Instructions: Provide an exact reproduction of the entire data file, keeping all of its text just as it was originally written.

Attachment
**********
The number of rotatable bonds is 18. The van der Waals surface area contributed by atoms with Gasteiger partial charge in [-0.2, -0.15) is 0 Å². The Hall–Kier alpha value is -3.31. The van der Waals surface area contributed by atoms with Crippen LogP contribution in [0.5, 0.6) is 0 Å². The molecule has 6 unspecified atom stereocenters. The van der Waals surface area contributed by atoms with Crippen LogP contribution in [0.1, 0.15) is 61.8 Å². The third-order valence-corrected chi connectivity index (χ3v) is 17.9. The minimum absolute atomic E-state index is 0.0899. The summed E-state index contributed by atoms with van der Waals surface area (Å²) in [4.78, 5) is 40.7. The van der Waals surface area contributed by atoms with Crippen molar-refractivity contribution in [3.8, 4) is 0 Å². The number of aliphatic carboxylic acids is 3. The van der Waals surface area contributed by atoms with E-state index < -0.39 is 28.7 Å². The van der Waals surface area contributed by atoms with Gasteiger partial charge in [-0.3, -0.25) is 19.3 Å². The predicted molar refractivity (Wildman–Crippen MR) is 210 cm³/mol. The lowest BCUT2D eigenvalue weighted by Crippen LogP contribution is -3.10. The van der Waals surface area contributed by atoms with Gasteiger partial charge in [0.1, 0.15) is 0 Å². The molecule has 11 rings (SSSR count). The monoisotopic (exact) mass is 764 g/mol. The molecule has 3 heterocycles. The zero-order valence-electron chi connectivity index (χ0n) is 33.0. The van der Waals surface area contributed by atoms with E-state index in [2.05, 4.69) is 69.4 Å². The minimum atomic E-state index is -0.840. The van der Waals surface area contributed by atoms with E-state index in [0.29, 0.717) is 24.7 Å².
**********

The number of rotatable bonds is 18. The van der Waals surface area contributed by atoms with Gasteiger partial charge in [-0.2, -0.15) is 0 Å². The Hall–Kier alpha value is -3.31. The van der Waals surface area contributed by atoms with Crippen LogP contribution in [0.5, 0.6) is 0 Å². The molecule has 6 unspecified atom stereocenters. The van der Waals surface area contributed by atoms with Crippen LogP contribution in [0.1, 0.15) is 61.8 Å². The third-order valence-corrected chi connectivity index (χ3v) is 17.9. The minimum absolute atomic E-state index is 0.0899. The summed E-state index contributed by atoms with van der Waals surface area (Å²) in [4.78, 5) is 40.7. The van der Waals surface area contributed by atoms with Crippen molar-refractivity contribution in [3.8, 4) is 0 Å². The number of aliphatic carboxylic acids is 3. The van der Waals surface area contributed by atoms with E-state index < -0.39 is 28.7 Å². The van der Waals surface area contributed by atoms with Gasteiger partial charge in [-0.3, -0.25) is 19.3 Å². The predicted molar refractivity (Wildman–Crippen MR) is 210 cm³/mol. The lowest BCUT2D eigenvalue weighted by Crippen LogP contribution is -3.10. The van der Waals surface area contributed by atoms with Gasteiger partial charge in [0.1, 0.15) is 0 Å². The molecule has 11 rings (SSSR count). The monoisotopic (exact) mass is 764 g/mol. The molecule has 3 heterocycles. The zero-order valence-electron chi connectivity index (χ0n) is 33.0. The van der Waals surface area contributed by atoms with E-state index in [2.05, 4.69) is 69.4 Å². The minimum atomic E-state index is -0.840. The van der Waals surface area contributed by atoms with E-state index in [0.29, 0.717) is 24.7 Å².